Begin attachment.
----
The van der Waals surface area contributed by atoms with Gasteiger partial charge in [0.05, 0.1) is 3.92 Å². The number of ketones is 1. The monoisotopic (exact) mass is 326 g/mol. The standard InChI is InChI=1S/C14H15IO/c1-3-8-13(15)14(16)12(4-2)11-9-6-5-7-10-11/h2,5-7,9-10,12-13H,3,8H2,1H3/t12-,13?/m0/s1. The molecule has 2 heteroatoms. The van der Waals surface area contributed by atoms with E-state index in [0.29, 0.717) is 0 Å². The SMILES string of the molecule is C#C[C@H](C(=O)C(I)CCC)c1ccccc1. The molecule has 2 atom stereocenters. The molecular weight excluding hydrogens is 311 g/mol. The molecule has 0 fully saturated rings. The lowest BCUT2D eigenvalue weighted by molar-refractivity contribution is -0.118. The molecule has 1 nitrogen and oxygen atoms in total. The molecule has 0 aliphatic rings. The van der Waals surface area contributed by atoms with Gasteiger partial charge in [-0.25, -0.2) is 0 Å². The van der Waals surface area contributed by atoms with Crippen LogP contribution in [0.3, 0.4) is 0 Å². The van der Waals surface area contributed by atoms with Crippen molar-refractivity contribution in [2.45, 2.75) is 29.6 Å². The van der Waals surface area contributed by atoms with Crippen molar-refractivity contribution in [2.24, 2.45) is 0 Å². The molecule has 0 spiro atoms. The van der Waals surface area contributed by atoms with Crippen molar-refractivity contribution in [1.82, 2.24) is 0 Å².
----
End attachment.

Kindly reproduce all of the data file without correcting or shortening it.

The van der Waals surface area contributed by atoms with Gasteiger partial charge in [0.05, 0.1) is 3.92 Å². The number of ketones is 1. The monoisotopic (exact) mass is 326 g/mol. The standard InChI is InChI=1S/C14H15IO/c1-3-8-13(15)14(16)12(4-2)11-9-6-5-7-10-11/h2,5-7,9-10,12-13H,3,8H2,1H3/t12-,13?/m0/s1. The molecule has 2 heteroatoms. The van der Waals surface area contributed by atoms with E-state index in [0.29, 0.717) is 0 Å². The SMILES string of the molecule is C#C[C@H](C(=O)C(I)CCC)c1ccccc1. The molecule has 2 atom stereocenters. The molecular weight excluding hydrogens is 311 g/mol. The molecule has 0 fully saturated rings. The lowest BCUT2D eigenvalue weighted by molar-refractivity contribution is -0.118. The molecule has 1 nitrogen and oxygen atoms in total. The molecule has 0 aliphatic rings. The van der Waals surface area contributed by atoms with Gasteiger partial charge in [-0.25, -0.2) is 0 Å². The van der Waals surface area contributed by atoms with Crippen LogP contribution in [0.3, 0.4) is 0 Å². The van der Waals surface area contributed by atoms with Crippen molar-refractivity contribution in [2.45, 2.75) is 29.6 Å². The van der Waals surface area contributed by atoms with Crippen molar-refractivity contribution in [2.24, 2.45) is 0 Å². The molecule has 0 spiro atoms. The van der Waals surface area contributed by atoms with Crippen molar-refractivity contribution in [1.82, 2.24) is 0 Å².